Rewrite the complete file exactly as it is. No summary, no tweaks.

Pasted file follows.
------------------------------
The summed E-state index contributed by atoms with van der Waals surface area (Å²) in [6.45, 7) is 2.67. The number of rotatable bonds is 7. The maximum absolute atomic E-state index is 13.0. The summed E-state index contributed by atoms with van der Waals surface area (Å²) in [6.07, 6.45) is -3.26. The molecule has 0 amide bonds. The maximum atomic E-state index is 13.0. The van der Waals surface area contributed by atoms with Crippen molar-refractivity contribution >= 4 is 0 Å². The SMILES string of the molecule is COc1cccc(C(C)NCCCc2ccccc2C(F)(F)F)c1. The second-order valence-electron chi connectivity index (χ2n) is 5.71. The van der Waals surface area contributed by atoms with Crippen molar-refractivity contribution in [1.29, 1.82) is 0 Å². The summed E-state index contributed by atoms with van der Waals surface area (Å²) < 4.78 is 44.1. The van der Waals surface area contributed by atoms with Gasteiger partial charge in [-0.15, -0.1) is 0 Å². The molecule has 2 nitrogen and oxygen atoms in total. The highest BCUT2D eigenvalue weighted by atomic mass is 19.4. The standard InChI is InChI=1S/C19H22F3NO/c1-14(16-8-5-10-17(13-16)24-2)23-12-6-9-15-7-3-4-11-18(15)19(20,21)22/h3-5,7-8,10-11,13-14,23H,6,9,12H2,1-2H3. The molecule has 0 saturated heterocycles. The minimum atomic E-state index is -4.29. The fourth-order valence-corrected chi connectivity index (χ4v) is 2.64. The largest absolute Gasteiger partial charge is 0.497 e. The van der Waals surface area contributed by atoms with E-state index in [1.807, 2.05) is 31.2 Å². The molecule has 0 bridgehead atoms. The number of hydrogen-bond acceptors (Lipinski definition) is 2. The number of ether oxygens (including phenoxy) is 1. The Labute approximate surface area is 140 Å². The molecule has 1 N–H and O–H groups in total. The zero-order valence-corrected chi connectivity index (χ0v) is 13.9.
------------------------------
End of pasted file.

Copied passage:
The summed E-state index contributed by atoms with van der Waals surface area (Å²) in [6.45, 7) is 2.67. The number of rotatable bonds is 7. The maximum absolute atomic E-state index is 13.0. The summed E-state index contributed by atoms with van der Waals surface area (Å²) in [6.07, 6.45) is -3.26. The molecule has 0 amide bonds. The maximum atomic E-state index is 13.0. The van der Waals surface area contributed by atoms with Crippen molar-refractivity contribution >= 4 is 0 Å². The SMILES string of the molecule is COc1cccc(C(C)NCCCc2ccccc2C(F)(F)F)c1. The second-order valence-electron chi connectivity index (χ2n) is 5.71. The van der Waals surface area contributed by atoms with Crippen molar-refractivity contribution in [1.29, 1.82) is 0 Å². The summed E-state index contributed by atoms with van der Waals surface area (Å²) < 4.78 is 44.1. The van der Waals surface area contributed by atoms with Gasteiger partial charge in [-0.15, -0.1) is 0 Å². The molecule has 2 nitrogen and oxygen atoms in total. The highest BCUT2D eigenvalue weighted by atomic mass is 19.4. The standard InChI is InChI=1S/C19H22F3NO/c1-14(16-8-5-10-17(13-16)24-2)23-12-6-9-15-7-3-4-11-18(15)19(20,21)22/h3-5,7-8,10-11,13-14,23H,6,9,12H2,1-2H3. The molecule has 0 saturated heterocycles. The minimum atomic E-state index is -4.29. The fourth-order valence-corrected chi connectivity index (χ4v) is 2.64. The largest absolute Gasteiger partial charge is 0.497 e. The van der Waals surface area contributed by atoms with E-state index in [1.807, 2.05) is 31.2 Å². The molecule has 0 bridgehead atoms. The number of hydrogen-bond acceptors (Lipinski definition) is 2. The number of ether oxygens (including phenoxy) is 1. The Labute approximate surface area is 140 Å². The molecule has 1 N–H and O–H groups in total. The zero-order valence-corrected chi connectivity index (χ0v) is 13.9.